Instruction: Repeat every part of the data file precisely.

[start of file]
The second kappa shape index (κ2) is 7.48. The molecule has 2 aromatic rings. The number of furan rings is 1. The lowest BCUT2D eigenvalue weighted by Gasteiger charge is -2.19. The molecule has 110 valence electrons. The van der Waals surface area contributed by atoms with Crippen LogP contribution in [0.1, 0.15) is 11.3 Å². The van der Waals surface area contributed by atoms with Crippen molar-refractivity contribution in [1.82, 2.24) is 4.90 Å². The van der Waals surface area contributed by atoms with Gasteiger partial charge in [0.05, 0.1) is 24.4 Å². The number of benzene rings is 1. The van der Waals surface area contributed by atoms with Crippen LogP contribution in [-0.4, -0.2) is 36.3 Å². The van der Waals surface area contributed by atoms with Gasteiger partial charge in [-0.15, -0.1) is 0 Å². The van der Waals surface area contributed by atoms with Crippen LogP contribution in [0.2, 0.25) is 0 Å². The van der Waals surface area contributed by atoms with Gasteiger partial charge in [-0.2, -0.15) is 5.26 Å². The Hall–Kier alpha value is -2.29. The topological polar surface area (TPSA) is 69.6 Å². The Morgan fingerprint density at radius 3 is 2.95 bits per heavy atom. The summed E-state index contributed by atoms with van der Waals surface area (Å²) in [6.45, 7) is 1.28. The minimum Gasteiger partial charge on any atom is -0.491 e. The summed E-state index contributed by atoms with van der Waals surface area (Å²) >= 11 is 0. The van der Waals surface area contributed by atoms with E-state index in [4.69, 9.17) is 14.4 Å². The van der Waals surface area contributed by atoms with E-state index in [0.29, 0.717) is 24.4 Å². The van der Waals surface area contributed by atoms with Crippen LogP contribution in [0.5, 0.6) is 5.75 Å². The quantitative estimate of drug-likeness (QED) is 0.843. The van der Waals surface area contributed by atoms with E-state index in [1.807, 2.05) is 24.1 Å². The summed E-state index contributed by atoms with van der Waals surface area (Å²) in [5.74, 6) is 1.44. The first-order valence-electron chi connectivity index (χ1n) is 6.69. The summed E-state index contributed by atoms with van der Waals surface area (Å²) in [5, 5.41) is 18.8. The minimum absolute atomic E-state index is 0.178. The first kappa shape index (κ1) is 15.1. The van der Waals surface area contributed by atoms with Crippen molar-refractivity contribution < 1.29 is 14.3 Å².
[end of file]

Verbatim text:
The second kappa shape index (κ2) is 7.48. The molecule has 2 aromatic rings. The number of furan rings is 1. The lowest BCUT2D eigenvalue weighted by Gasteiger charge is -2.19. The molecule has 110 valence electrons. The van der Waals surface area contributed by atoms with Crippen LogP contribution in [0.1, 0.15) is 11.3 Å². The van der Waals surface area contributed by atoms with Crippen molar-refractivity contribution in [1.82, 2.24) is 4.90 Å². The van der Waals surface area contributed by atoms with Gasteiger partial charge in [0.05, 0.1) is 24.4 Å². The number of benzene rings is 1. The van der Waals surface area contributed by atoms with Crippen LogP contribution in [-0.4, -0.2) is 36.3 Å². The van der Waals surface area contributed by atoms with Gasteiger partial charge in [-0.15, -0.1) is 0 Å². The van der Waals surface area contributed by atoms with Crippen LogP contribution in [0.2, 0.25) is 0 Å². The van der Waals surface area contributed by atoms with Gasteiger partial charge in [-0.2, -0.15) is 5.26 Å². The Hall–Kier alpha value is -2.29. The topological polar surface area (TPSA) is 69.6 Å². The Morgan fingerprint density at radius 3 is 2.95 bits per heavy atom. The summed E-state index contributed by atoms with van der Waals surface area (Å²) in [6.45, 7) is 1.28. The minimum Gasteiger partial charge on any atom is -0.491 e. The summed E-state index contributed by atoms with van der Waals surface area (Å²) >= 11 is 0. The van der Waals surface area contributed by atoms with E-state index in [4.69, 9.17) is 14.4 Å². The van der Waals surface area contributed by atoms with E-state index in [0.29, 0.717) is 24.4 Å². The van der Waals surface area contributed by atoms with Crippen LogP contribution in [0.5, 0.6) is 5.75 Å². The quantitative estimate of drug-likeness (QED) is 0.843. The van der Waals surface area contributed by atoms with E-state index in [1.807, 2.05) is 24.1 Å². The summed E-state index contributed by atoms with van der Waals surface area (Å²) in [5.74, 6) is 1.44. The first-order valence-electron chi connectivity index (χ1n) is 6.69. The summed E-state index contributed by atoms with van der Waals surface area (Å²) in [5, 5.41) is 18.8. The minimum absolute atomic E-state index is 0.178. The first kappa shape index (κ1) is 15.1. The van der Waals surface area contributed by atoms with Crippen molar-refractivity contribution < 1.29 is 14.3 Å².